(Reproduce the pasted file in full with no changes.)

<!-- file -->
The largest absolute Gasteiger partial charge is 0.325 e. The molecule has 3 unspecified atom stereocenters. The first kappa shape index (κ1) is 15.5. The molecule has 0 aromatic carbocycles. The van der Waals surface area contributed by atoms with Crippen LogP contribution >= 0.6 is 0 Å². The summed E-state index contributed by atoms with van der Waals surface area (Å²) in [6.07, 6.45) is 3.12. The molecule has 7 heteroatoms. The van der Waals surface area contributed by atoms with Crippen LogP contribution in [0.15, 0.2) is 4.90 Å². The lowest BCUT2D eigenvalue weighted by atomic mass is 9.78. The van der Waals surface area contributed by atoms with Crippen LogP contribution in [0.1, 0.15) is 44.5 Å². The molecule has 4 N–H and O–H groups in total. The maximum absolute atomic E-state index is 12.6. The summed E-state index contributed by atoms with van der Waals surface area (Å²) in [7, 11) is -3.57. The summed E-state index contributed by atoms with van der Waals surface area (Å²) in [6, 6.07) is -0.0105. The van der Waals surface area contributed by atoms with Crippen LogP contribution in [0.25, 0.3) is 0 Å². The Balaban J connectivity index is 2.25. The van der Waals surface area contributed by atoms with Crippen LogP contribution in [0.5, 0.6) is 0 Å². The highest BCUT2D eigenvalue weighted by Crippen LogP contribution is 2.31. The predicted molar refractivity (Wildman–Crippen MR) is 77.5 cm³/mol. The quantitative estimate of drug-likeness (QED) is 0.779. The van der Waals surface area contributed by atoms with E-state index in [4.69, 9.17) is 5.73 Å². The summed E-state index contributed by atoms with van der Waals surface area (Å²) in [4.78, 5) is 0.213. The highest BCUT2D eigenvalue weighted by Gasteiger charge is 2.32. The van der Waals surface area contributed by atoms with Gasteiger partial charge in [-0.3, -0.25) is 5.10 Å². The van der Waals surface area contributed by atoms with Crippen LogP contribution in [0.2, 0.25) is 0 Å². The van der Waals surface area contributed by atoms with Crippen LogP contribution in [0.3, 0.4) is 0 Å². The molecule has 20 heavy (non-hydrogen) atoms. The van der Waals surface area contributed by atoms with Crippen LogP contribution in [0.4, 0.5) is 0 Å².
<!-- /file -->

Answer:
The largest absolute Gasteiger partial charge is 0.325 e. The molecule has 3 unspecified atom stereocenters. The first kappa shape index (κ1) is 15.5. The molecule has 0 aromatic carbocycles. The van der Waals surface area contributed by atoms with Crippen LogP contribution >= 0.6 is 0 Å². The summed E-state index contributed by atoms with van der Waals surface area (Å²) in [6.07, 6.45) is 3.12. The molecule has 7 heteroatoms. The van der Waals surface area contributed by atoms with Crippen LogP contribution in [0.15, 0.2) is 4.90 Å². The lowest BCUT2D eigenvalue weighted by atomic mass is 9.78. The van der Waals surface area contributed by atoms with Crippen LogP contribution in [0.1, 0.15) is 44.5 Å². The molecule has 4 N–H and O–H groups in total. The maximum absolute atomic E-state index is 12.6. The summed E-state index contributed by atoms with van der Waals surface area (Å²) in [7, 11) is -3.57. The summed E-state index contributed by atoms with van der Waals surface area (Å²) in [6, 6.07) is -0.0105. The van der Waals surface area contributed by atoms with Crippen LogP contribution in [0.25, 0.3) is 0 Å². The Balaban J connectivity index is 2.25. The van der Waals surface area contributed by atoms with Crippen LogP contribution in [0.5, 0.6) is 0 Å². The highest BCUT2D eigenvalue weighted by Crippen LogP contribution is 2.31. The predicted molar refractivity (Wildman–Crippen MR) is 77.5 cm³/mol. The quantitative estimate of drug-likeness (QED) is 0.779. The van der Waals surface area contributed by atoms with E-state index in [4.69, 9.17) is 5.73 Å². The summed E-state index contributed by atoms with van der Waals surface area (Å²) in [4.78, 5) is 0.213. The highest BCUT2D eigenvalue weighted by Gasteiger charge is 2.32. The van der Waals surface area contributed by atoms with Gasteiger partial charge in [-0.3, -0.25) is 5.10 Å². The van der Waals surface area contributed by atoms with Crippen LogP contribution in [0.2, 0.25) is 0 Å². The van der Waals surface area contributed by atoms with Crippen LogP contribution in [0.3, 0.4) is 0 Å². The molecule has 20 heavy (non-hydrogen) atoms. The van der Waals surface area contributed by atoms with Crippen LogP contribution in [0.4, 0.5) is 0 Å².